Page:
Now when you go to choose guard animals, the first and most important thing that you have to decide is what do you want the animals to do. If you live in an apartment or house in an urban area your needs will be entirely different that someone who lives in the country and raises animals.
If you live in an apartment you may want a small dog that will give you early warning of a threat. A good example would be one of the smaller terriers. They can be trained and are fairly alert. With a bit of training they make a good watchdog. One advantage to them is that they do not consume a large amount of food.
If you live in a single family home in either a rural or an urban area and have a decent size yard, you may want to consider a large watchdog that will also attack. There are some advantages to a large dog that will bite. However, there are also some disadvantages. One you had better train the dog well, so you don’t have it attack the wrong person and end up in a lawsuit. A large dog takes more exercise and consumes more food.
Now if you live in the country and are raising stock, you may want a guardian dog. They are generally large breeds that can intimidate a predator on looks alone. These dogs are often vocal and bark when anything appears suspicious or out of the ordinary. As a last resort, good guardian dogs will attack the predator. Both males and females can protect equally well against bears, mountain lions, other dogs, coyotes, bobcats and wolves. They intimidate raccoons, skunks, possums, weasels and foxes. One dog can guard a fairly large herd, but you probably want two or more, as some predators will split the herd or flock to confuse the guardian dogs.
The dog to food ratio brings up an interesting point. Are you better off to have a small dog that provides plenty of warning and eats little versus a large dog that will give warning and bites, but eats lots of food. This is a decision you will have to make for yourself.
If you are choosing a dog for one of the above purposes, spent some time researching the breeds in which you are interested. Make sure that you understand what the dog is capable of doing. Many people overestimate the attack capabilities of their dogs. You have to spend time with the dog and make sure it is correctly trained.
Depending on where you live there are other choices in guard animals
Watchdogs can be a great way to protect your home or property from intruders. However, many people aren’t aware there are other options when looking for guard animals. There are several other animals that, when trained, can help to prevent intruders from being able to enter your home and property. These animals are usually fairly easy to keep, requiring little to no maintenance. In addition to this, they also have a strong territorial instinct that will help motivate them to defend against any potential intruders.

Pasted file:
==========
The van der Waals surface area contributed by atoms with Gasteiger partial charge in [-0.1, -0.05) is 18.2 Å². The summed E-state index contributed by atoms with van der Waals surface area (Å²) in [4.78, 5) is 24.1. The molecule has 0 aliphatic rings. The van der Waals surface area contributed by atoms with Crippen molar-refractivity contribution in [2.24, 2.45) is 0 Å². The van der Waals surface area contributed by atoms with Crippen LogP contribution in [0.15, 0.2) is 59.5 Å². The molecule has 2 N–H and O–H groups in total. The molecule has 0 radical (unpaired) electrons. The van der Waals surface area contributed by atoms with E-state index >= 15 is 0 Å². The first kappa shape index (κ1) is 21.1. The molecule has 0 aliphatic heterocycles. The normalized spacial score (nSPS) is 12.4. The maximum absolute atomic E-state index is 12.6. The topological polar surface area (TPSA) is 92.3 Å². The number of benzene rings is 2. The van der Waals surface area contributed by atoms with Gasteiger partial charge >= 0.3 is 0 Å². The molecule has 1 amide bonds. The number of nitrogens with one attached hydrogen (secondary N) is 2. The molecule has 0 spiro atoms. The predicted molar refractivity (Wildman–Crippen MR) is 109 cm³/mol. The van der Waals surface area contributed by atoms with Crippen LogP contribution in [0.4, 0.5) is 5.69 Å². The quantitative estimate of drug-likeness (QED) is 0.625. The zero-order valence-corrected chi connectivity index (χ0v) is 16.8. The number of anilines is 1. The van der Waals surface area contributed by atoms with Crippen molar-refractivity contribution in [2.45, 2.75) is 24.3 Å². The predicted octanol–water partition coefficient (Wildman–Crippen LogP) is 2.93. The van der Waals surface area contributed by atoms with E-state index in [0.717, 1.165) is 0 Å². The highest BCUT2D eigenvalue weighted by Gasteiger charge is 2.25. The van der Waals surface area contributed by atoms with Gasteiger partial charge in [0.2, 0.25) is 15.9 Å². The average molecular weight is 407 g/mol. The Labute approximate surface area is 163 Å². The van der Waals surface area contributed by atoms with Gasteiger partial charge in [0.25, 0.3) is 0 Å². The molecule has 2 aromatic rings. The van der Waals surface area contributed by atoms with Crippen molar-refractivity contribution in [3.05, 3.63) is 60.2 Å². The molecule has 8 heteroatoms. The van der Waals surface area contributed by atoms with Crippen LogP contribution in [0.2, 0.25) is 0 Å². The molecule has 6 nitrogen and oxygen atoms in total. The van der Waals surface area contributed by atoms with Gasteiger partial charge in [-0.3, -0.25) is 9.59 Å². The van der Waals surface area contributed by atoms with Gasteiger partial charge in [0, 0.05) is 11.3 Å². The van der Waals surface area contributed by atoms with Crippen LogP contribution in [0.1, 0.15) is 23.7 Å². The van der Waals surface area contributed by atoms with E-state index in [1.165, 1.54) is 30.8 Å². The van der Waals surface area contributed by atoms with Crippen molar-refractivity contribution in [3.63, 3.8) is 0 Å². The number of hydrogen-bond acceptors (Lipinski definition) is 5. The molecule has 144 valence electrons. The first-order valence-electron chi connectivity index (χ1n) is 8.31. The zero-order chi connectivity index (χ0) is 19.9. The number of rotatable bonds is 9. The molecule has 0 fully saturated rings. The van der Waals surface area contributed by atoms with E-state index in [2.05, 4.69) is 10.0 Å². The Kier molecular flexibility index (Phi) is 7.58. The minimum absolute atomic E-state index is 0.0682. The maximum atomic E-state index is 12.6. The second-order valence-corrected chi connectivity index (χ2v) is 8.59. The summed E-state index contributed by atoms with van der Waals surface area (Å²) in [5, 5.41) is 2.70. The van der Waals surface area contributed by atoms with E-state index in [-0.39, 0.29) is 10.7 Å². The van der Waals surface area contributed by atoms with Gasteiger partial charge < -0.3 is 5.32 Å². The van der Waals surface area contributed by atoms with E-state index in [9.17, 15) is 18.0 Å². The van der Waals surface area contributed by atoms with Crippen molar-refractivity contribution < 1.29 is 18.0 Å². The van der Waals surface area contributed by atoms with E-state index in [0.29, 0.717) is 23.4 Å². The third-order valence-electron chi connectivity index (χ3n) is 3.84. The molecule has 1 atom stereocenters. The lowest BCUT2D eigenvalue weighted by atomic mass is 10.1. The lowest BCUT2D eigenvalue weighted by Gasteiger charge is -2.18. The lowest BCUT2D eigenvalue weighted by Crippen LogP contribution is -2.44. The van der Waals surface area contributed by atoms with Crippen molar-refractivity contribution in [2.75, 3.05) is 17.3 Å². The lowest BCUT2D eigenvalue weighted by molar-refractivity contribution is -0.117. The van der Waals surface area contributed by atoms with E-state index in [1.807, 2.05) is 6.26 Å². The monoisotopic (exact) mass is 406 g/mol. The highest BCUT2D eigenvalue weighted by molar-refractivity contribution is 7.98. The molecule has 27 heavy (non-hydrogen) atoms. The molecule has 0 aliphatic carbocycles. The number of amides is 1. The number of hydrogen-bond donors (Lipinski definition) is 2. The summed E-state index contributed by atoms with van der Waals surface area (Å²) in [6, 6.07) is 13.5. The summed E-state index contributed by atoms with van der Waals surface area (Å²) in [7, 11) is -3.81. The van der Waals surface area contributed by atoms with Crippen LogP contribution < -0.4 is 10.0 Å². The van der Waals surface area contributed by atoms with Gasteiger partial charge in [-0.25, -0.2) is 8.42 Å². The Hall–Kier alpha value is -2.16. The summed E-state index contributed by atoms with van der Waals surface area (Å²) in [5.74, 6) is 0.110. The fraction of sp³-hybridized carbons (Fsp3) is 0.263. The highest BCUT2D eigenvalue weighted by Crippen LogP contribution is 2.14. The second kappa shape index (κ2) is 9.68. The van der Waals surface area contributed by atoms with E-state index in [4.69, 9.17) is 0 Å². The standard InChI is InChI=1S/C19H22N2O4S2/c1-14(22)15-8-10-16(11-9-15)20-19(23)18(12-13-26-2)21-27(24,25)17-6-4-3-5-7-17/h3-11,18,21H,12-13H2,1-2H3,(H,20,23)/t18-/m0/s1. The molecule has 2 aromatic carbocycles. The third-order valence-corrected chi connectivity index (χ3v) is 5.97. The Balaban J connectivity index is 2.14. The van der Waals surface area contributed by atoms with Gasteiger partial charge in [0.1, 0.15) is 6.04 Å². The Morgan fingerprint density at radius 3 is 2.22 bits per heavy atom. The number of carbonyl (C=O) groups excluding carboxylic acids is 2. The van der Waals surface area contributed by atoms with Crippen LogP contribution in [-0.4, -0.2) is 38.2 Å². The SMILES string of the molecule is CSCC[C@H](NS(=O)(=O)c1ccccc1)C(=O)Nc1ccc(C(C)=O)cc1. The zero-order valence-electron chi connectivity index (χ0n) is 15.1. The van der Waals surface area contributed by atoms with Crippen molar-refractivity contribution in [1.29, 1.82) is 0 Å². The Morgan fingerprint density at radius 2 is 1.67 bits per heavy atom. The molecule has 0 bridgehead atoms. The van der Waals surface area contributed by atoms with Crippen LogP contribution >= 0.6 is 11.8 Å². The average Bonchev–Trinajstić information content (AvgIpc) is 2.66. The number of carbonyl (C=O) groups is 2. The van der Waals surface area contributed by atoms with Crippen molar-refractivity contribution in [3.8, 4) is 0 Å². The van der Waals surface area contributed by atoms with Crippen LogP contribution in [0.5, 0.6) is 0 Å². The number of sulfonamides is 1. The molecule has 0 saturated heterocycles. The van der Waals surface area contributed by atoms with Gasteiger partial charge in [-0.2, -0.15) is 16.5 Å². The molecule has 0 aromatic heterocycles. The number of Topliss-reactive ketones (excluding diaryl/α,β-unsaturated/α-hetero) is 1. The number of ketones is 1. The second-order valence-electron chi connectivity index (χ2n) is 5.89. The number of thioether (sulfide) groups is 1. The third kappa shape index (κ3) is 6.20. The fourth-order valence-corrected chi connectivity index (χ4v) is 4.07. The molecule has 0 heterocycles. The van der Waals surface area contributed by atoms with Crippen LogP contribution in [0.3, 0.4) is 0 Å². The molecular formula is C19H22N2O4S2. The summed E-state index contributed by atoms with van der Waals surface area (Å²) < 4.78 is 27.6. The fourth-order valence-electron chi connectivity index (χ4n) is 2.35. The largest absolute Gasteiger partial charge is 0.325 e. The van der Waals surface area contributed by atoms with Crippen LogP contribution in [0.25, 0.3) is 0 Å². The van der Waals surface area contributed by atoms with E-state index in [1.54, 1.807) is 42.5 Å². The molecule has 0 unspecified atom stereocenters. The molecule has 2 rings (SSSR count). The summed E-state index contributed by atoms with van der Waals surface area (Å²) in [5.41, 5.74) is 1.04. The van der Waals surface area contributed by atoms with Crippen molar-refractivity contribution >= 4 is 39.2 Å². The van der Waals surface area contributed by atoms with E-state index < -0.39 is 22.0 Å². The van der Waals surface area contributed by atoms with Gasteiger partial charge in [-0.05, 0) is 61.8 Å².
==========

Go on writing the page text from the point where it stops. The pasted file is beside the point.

A small flock of geese can be effective guard animals. Geese are territorial, and will defend their domain. In addition to this, geese are alert to any sign of danger and will make a lot of noise. This danger could be intruders, potential burglars, or even predatory animals. When searching for guard geese that are right for your home’s security, you may want a flock that consists of three to five females and one male. Try to keep only one male goose in your flock, since this will mean that you will not have to deal with fights between the males in your flock during mating season. Geese are good in farmyard type setting and can provide eggs and extra meat.
If you have flocks of goats, sheep etc, you may want to consider a guard donkey or llama; both make surprisingly good guard animals. Due to problems with predators, sheep herders were the first to begin training donkeys to guard their flocks. In terms of success, it is said that over 70% of donkeys are able to effectively and completely protect a flock of goats or sheep from dangerous predators. A donkey’s primary method of guarding involves a combination of braying, kicking, stomping and chasing off intruders.
Many people believe llamas to be docile, slow-learning, slightly eccentric animals that are able to projectile vomit on command. Llamas are also fairly territorial, and will defend their domain with aggressive behavior. In South America llamas, like donkeys, are often used by sheep herders in order to protect livestock from dangerous predators. As a guard animal for your home, it’s possible to train a llama to defend your property from any potential intruders.
Donkeys and llamas can consume the same food as the goats or sheep, but will require other care to remain healthy. The following are links to further information on Donkeys and llamas.
Whatever guard animals you are interested in you need to spend some time learning about them and making sure that they will met you expectations.